The point is that if developers don’t need any more to take care of low level layers because of the abstraction layers provided by J2EEplatforms, this last one still needs to be setup, managed and maintained by operation. If J2EE platform allowed more productivity for development it added complexity for operation. Bottom line is that to move application from test to production could take more time than to develop the application itself and operation becomes a bottleneck.
More and more company try to automate J2EE platform management and many of them have a lot of scripts to do so. Each time an upgrade is done they need to review their scripts or to rebuild them. The need to have solution to automate this area is clear and there is some try to use server automation tools to achieve this. Usually, server automation tools won’t provide so much value than homemade scripts. Why? Because server automation tools are server centric when an application, a J2EE platform are not server centric. For example, when I want to configure a JDBC provider, I don’t want to setup this service for a specific OS instance or physical server, I want to setup this service for a Java server (JVM) or a Cluster that are part of my J2EE infrastructure. And on the last case, Cluster may means several physical server at the low layer level.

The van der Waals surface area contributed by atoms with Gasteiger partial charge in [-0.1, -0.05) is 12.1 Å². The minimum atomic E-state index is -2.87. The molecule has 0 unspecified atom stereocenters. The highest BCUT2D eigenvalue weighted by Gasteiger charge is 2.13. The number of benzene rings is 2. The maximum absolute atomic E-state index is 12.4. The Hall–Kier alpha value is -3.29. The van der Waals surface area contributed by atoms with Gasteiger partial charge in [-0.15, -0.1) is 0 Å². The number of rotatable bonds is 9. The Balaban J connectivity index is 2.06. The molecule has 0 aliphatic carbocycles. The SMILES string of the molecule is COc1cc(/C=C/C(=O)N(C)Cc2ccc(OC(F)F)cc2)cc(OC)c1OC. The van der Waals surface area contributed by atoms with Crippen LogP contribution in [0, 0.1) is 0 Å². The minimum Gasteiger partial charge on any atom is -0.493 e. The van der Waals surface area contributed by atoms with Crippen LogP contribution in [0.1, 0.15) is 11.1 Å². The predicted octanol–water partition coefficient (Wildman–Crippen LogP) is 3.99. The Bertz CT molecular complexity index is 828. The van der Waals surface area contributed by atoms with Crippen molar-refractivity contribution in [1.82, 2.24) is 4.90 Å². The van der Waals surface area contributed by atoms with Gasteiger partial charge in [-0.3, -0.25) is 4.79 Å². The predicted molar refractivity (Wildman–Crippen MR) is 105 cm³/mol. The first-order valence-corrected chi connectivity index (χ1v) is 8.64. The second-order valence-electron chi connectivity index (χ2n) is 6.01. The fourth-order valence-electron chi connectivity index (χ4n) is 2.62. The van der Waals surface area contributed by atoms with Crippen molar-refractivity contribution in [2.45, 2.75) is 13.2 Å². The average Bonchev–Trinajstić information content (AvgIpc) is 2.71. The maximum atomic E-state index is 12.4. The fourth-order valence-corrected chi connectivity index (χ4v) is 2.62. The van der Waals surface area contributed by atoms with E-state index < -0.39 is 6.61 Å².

For automation, in J2EE context, I need a tool that allows me to create a package for a service or an application that is independent of the topology of my J2EE infrastructure as they maybe different on the different environment used to test, qualify the application before pushing it on production. Without this kind of feature, that means I need to create a package for each kind of topology and environment which seriously decrease automation capabilities and value.
Being able to manage J2EE platforms through the abstraction layer with topology independency capability is even critical with virtualization and Cloud computing as topology could move very fast.
Conclusion is that to get real value from automation on J2EE platforms, the automation tool needs to be able to address those platforms through their native API with enough abstraction, package parameterization and topology independence enablement capabilities. By the way, low layer management capabilities are also required for initial provisioning of J2EE infrastructure. The good news is that BARA could help to achieve J2EE platform management automation. First of all, BARA is on top of BSA that allows to do initial provisioning of J2EE platforms like installing WebSphere or WebLogic. But ARA provides capabilities to not be server centric but to target J2EE objects with enough abstraction layer to act on the same way for different J2EE platforms and to provide topology independency. What I mean here is that with ARA I could deploy the same application package to either standalone server (JVM) or to Clusters which enable real application release management. I get J2EE platform management automation with infrastructure independency from physical severs to cloud through virtualization.